How do you monitor the process of choosing innovative partners and measure their impact on your business? What are some tangible ways you monitor improvement and try to course correct results?

“Identify one, five or even 10 valid indicators that will verify that the intended impact is in fact being realized or not. For example, there’s a business offering placement optimization and yield management SaaS solutions that can be brought into an ecosystem to try to help you figure out how to trade more effectively. Wouldn't evidence of the validity of that offering be that? In fact, your commission yield as a business is not only lifting up, but it's lifting up in an amount that justifies your original investment in the solution. Is this a mutually beneficial set of outcomes? You can come to the conclusion relatively quickly if you look at and are able to analyze your yield with various insurers. 

Data and business information are always going to be your friend because it's going to give you an opportunity to see what's true and make educated assessments in terms of what you can do next to refine your approach between the supportive solution that you thought would make a favorable impact for your business and the fact that it's not occurring. It's a great observation that these things are very seldom buy it, sell it, forget it and will take care of themselves.

By building in those critical look-in points, you're allowing yourself to iterate without reaching a point where you’re frustrated with no results. Well, perhaps it didn't work, but were there opportunities along that progression to see this and readjust? It’s that calibration process throughout not only internalizing some external technology or solution, but it's also recognizing and appreciating the fact that the business as a whole will continue to iterate and evolve."

What particular technology do you think is having a noticeably positive impact for brokers?

“In the course of implementation, the technologies giving visibility into business information are requiring an opportunity to create data standardization. I would even take one step further back before approaching this and say, ‘My notion in terms of what’s most valuable to a broker or agent is the business information and data that will permit you to become smarter about how, what, to whom and when you're trying to sell all of those considerations that would support organic growth. If it makes a difference, gives you a momentary competitive advantage and becomes noticeable, then the market is going to react. Having good business insight and business information in the hands of those that are driving the business is critical. You have the ability to make better business decisions in terms of where you put investment. Where are parts of your portfolio degrading? You need to have some kind of response to that, but to understand these things, you need the data. So, what's the data standard?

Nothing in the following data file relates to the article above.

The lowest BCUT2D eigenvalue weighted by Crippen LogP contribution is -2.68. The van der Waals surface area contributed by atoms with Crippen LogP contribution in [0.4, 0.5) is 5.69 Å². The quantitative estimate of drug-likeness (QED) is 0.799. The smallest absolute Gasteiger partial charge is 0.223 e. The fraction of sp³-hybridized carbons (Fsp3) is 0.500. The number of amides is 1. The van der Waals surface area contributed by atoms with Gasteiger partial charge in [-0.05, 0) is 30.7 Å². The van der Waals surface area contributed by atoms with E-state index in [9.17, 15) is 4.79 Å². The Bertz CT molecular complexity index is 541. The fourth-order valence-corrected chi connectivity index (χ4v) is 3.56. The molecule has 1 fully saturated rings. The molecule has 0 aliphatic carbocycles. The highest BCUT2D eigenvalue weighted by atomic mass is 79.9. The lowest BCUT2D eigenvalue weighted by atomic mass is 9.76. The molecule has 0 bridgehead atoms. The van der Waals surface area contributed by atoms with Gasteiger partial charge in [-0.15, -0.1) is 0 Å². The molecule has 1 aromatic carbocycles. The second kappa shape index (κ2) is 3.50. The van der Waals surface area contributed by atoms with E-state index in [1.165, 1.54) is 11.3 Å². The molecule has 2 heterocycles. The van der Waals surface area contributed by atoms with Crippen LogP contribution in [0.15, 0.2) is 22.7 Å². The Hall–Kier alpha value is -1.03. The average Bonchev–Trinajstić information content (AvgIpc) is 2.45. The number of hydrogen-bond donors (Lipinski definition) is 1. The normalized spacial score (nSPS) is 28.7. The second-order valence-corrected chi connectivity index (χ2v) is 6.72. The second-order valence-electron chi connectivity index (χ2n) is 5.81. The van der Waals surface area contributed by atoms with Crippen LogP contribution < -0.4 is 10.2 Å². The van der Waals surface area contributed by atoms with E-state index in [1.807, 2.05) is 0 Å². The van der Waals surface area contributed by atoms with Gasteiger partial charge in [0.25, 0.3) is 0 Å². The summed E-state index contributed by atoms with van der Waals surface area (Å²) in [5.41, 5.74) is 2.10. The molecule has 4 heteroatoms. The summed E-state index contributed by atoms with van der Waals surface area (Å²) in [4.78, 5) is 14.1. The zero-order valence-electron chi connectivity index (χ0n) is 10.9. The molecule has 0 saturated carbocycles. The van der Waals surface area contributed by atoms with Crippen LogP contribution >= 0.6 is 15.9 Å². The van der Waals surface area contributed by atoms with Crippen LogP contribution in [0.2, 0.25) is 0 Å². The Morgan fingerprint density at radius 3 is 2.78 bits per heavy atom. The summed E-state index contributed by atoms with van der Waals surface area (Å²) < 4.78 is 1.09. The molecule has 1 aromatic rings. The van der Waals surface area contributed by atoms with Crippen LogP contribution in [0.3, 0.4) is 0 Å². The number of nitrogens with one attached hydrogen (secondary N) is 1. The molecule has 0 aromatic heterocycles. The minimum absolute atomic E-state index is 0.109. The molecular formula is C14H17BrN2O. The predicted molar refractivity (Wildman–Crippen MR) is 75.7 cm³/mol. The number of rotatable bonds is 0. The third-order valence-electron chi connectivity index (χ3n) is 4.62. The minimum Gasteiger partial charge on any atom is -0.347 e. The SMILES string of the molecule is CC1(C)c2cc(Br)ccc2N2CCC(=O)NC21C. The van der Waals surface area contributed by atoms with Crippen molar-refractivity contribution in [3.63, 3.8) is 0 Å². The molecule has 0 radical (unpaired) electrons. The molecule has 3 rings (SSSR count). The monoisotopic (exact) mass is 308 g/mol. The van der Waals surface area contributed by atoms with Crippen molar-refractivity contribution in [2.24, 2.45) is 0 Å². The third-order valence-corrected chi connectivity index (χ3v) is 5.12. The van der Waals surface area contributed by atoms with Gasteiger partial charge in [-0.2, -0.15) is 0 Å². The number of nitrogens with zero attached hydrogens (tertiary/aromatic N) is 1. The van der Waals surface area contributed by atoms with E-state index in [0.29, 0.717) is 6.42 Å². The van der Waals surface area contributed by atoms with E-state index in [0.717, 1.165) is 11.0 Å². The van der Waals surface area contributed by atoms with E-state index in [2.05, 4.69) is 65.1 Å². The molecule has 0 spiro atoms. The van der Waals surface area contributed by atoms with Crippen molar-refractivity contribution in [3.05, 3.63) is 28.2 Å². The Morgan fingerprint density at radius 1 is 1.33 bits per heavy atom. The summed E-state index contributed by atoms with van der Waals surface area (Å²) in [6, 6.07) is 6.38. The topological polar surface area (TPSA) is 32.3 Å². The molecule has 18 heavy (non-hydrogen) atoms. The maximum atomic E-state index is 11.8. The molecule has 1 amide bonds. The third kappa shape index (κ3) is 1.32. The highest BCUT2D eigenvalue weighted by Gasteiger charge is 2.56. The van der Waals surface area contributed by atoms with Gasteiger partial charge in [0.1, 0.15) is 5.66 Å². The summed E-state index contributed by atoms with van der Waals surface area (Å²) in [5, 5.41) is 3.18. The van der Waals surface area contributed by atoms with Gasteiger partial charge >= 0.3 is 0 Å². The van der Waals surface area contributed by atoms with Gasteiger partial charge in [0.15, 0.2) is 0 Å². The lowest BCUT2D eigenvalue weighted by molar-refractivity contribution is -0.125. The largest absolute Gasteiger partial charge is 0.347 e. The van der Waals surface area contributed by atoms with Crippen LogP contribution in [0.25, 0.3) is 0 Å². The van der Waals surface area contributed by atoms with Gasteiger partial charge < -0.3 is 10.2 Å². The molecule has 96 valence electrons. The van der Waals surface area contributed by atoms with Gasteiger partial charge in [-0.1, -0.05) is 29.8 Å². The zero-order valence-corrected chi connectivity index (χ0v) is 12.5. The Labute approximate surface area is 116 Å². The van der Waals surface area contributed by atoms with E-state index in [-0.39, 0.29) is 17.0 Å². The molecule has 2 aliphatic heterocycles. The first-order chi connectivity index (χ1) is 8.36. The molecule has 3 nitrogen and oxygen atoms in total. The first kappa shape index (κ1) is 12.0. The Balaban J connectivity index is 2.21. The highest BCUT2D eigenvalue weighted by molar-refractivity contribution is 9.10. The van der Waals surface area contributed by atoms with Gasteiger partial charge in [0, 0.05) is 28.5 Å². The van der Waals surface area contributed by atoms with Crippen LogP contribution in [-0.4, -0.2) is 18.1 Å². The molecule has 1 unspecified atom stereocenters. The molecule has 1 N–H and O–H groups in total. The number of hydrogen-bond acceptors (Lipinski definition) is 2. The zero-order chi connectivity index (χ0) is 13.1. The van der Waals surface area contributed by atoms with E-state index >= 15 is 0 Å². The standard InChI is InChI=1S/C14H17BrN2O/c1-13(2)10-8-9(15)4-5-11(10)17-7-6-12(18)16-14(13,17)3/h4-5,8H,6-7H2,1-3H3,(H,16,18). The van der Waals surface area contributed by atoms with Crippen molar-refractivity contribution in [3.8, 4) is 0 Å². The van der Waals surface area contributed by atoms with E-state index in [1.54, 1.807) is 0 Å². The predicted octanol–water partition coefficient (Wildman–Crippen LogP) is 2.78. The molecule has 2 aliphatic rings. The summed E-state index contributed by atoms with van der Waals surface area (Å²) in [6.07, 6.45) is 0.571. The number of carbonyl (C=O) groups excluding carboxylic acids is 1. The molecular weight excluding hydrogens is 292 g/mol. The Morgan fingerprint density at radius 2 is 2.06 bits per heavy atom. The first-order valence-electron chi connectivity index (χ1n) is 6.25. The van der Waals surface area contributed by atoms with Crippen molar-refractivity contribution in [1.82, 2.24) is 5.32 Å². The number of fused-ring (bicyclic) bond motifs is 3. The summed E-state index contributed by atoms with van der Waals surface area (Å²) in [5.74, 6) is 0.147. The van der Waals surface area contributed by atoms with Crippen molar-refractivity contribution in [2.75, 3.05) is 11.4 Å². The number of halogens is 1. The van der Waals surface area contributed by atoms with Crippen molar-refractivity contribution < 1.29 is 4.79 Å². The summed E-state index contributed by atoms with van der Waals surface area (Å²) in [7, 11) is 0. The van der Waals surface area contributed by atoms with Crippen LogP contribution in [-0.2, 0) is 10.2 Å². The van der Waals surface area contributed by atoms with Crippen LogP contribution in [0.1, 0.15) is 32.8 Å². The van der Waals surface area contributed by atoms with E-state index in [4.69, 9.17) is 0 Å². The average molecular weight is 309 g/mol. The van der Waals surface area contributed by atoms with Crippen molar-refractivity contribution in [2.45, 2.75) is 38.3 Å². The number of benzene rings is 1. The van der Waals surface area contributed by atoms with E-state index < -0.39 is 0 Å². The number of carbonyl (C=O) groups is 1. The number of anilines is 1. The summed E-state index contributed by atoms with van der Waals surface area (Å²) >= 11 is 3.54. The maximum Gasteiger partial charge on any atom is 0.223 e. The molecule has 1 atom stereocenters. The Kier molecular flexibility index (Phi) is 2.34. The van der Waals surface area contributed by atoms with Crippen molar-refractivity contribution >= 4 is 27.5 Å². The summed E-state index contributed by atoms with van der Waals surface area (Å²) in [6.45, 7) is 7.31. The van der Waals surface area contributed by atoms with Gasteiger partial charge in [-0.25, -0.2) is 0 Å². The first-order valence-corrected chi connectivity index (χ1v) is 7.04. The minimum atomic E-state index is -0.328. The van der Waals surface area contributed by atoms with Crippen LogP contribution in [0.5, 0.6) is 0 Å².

What’s the methodology for storage and distribution? There are a number of the analytics providers that want to give you access to business insights by claiming to be able to engineer on your behalf. It falls to each of the business leaders to determine how well those informational customizations fit their business or don't. The process alone to get the data, cleanse the data, integrate the data and then orient it toward its optimal use cases is itself very valuable. They're trying to sell you on how they purpose the data and how that benefits you. It's great, right? I mean, in a lot of cases they're right. I'm not trying to be cynical about that. I'm simply saying there are a couple of different ways to think about it, and you'll hear a variety of different ideas about what's most impactful.

The greatest thing about it is once you begin that work, you're getting control of your own first party data set in ways that match your vision for how to use information to empower and support the business. It's taking you through a process with a guide that's in the business of doing that kind of work with data. It's going to leave you in a much better position because you'll be able to see the things you need to see, react to the things you need to react to, do it in a timely way and simply govern a smarter business. The fact that that’s an output of those projects that are precedent to using their products is beneficial in its own respect.”